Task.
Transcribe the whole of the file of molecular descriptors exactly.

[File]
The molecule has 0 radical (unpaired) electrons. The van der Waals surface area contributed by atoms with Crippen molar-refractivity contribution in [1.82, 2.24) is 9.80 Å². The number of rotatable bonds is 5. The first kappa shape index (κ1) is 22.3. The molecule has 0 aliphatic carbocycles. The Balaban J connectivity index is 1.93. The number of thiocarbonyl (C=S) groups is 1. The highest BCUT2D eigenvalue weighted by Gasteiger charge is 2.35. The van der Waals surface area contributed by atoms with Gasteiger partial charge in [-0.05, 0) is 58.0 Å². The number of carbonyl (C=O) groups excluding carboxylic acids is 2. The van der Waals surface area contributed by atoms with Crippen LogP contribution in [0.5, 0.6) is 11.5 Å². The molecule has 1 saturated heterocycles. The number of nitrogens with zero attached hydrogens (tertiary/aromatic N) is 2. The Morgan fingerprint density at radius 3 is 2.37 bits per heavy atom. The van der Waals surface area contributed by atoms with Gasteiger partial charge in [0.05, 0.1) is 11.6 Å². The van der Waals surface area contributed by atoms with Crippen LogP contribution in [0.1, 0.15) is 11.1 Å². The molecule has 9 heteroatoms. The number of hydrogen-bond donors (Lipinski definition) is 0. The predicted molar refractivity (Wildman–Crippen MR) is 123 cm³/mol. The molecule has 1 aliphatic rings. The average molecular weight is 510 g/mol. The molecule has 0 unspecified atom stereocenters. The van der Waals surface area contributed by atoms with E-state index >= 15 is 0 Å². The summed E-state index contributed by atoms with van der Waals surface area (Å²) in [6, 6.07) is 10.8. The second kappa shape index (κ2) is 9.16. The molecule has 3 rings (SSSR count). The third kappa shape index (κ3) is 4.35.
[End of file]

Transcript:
The molecule has 0 radical (unpaired) electrons. The van der Waals surface area contributed by atoms with Crippen molar-refractivity contribution in [1.82, 2.24) is 9.80 Å². The number of rotatable bonds is 5. The first kappa shape index (κ1) is 22.3. The molecule has 0 aliphatic carbocycles. The Balaban J connectivity index is 1.93. The number of thiocarbonyl (C=S) groups is 1. The highest BCUT2D eigenvalue weighted by Gasteiger charge is 2.35. The van der Waals surface area contributed by atoms with Gasteiger partial charge in [-0.05, 0) is 58.0 Å². The number of carbonyl (C=O) groups excluding carboxylic acids is 2. The van der Waals surface area contributed by atoms with Crippen LogP contribution in [0.5, 0.6) is 11.5 Å². The molecule has 1 saturated heterocycles. The number of nitrogens with zero attached hydrogens (tertiary/aromatic N) is 2. The Morgan fingerprint density at radius 3 is 2.37 bits per heavy atom. The van der Waals surface area contributed by atoms with Gasteiger partial charge in [0.05, 0.1) is 11.6 Å². The van der Waals surface area contributed by atoms with Crippen LogP contribution in [0.1, 0.15) is 11.1 Å². The molecule has 9 heteroatoms. The number of hydrogen-bond donors (Lipinski definition) is 0. The predicted molar refractivity (Wildman–Crippen MR) is 123 cm³/mol. The molecule has 1 aliphatic rings. The average molecular weight is 510 g/mol. The molecule has 0 unspecified atom stereocenters. The van der Waals surface area contributed by atoms with E-state index >= 15 is 0 Å². The summed E-state index contributed by atoms with van der Waals surface area (Å²) in [6, 6.07) is 10.8. The second kappa shape index (κ2) is 9.16. The molecule has 3 rings (SSSR count). The third kappa shape index (κ3) is 4.35.